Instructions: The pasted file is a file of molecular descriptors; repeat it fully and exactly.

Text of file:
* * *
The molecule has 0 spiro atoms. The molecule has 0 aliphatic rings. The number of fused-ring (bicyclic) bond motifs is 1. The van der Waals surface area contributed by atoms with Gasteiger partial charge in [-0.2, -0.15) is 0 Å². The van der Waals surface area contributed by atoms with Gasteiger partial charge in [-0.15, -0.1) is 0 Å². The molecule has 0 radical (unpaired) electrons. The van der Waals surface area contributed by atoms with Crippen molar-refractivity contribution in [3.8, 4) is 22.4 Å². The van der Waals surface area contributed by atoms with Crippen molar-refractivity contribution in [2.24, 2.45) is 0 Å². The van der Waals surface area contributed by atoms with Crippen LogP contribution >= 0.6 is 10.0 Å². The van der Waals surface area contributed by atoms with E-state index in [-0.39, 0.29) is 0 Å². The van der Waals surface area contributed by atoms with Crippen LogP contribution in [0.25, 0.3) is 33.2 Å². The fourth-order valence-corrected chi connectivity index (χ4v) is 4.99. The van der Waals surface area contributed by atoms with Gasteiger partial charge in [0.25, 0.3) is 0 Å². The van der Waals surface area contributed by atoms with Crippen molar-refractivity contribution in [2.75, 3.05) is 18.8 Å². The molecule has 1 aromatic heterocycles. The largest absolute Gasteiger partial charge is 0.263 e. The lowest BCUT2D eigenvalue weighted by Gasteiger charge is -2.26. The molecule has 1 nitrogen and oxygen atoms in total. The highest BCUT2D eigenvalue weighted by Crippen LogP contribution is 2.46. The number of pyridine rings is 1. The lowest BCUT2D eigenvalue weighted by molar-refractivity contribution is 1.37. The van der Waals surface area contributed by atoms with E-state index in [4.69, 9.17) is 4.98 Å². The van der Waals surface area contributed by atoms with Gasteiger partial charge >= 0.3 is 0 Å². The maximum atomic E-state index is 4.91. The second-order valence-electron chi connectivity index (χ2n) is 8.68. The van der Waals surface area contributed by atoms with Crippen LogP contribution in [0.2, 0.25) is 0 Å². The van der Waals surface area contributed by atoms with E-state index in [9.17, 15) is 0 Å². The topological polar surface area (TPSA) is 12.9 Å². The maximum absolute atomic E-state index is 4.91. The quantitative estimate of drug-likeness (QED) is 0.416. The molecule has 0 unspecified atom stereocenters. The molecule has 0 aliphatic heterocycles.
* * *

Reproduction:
The molecule has 0 spiro atoms. The molecule has 0 aliphatic rings. The number of fused-ring (bicyclic) bond motifs is 1. The van der Waals surface area contributed by atoms with Gasteiger partial charge in [-0.2, -0.15) is 0 Å². The van der Waals surface area contributed by atoms with Gasteiger partial charge in [-0.15, -0.1) is 0 Å². The molecule has 0 radical (unpaired) electrons. The van der Waals surface area contributed by atoms with Crippen molar-refractivity contribution in [3.8, 4) is 22.4 Å². The van der Waals surface area contributed by atoms with Crippen molar-refractivity contribution in [2.24, 2.45) is 0 Å². The van der Waals surface area contributed by atoms with Crippen LogP contribution >= 0.6 is 10.0 Å². The van der Waals surface area contributed by atoms with E-state index in [-0.39, 0.29) is 0 Å². The van der Waals surface area contributed by atoms with Crippen LogP contribution in [0.25, 0.3) is 33.2 Å². The fourth-order valence-corrected chi connectivity index (χ4v) is 4.99. The van der Waals surface area contributed by atoms with Gasteiger partial charge in [0.25, 0.3) is 0 Å². The van der Waals surface area contributed by atoms with Crippen molar-refractivity contribution in [2.75, 3.05) is 18.8 Å². The molecule has 1 aromatic heterocycles. The largest absolute Gasteiger partial charge is 0.263 e. The lowest BCUT2D eigenvalue weighted by Gasteiger charge is -2.26. The molecule has 1 nitrogen and oxygen atoms in total. The highest BCUT2D eigenvalue weighted by Crippen LogP contribution is 2.46. The number of pyridine rings is 1. The lowest BCUT2D eigenvalue weighted by molar-refractivity contribution is 1.37. The van der Waals surface area contributed by atoms with E-state index in [4.69, 9.17) is 4.98 Å². The van der Waals surface area contributed by atoms with Gasteiger partial charge >= 0.3 is 0 Å². The maximum atomic E-state index is 4.91. The second-order valence-electron chi connectivity index (χ2n) is 8.68. The van der Waals surface area contributed by atoms with Crippen LogP contribution in [0.2, 0.25) is 0 Å². The van der Waals surface area contributed by atoms with E-state index in [9.17, 15) is 0 Å². The topological polar surface area (TPSA) is 12.9 Å². The maximum absolute atomic E-state index is 4.91. The quantitative estimate of drug-likeness (QED) is 0.416. The molecule has 0 unspecified atom stereocenters. The molecule has 0 aliphatic heterocycles.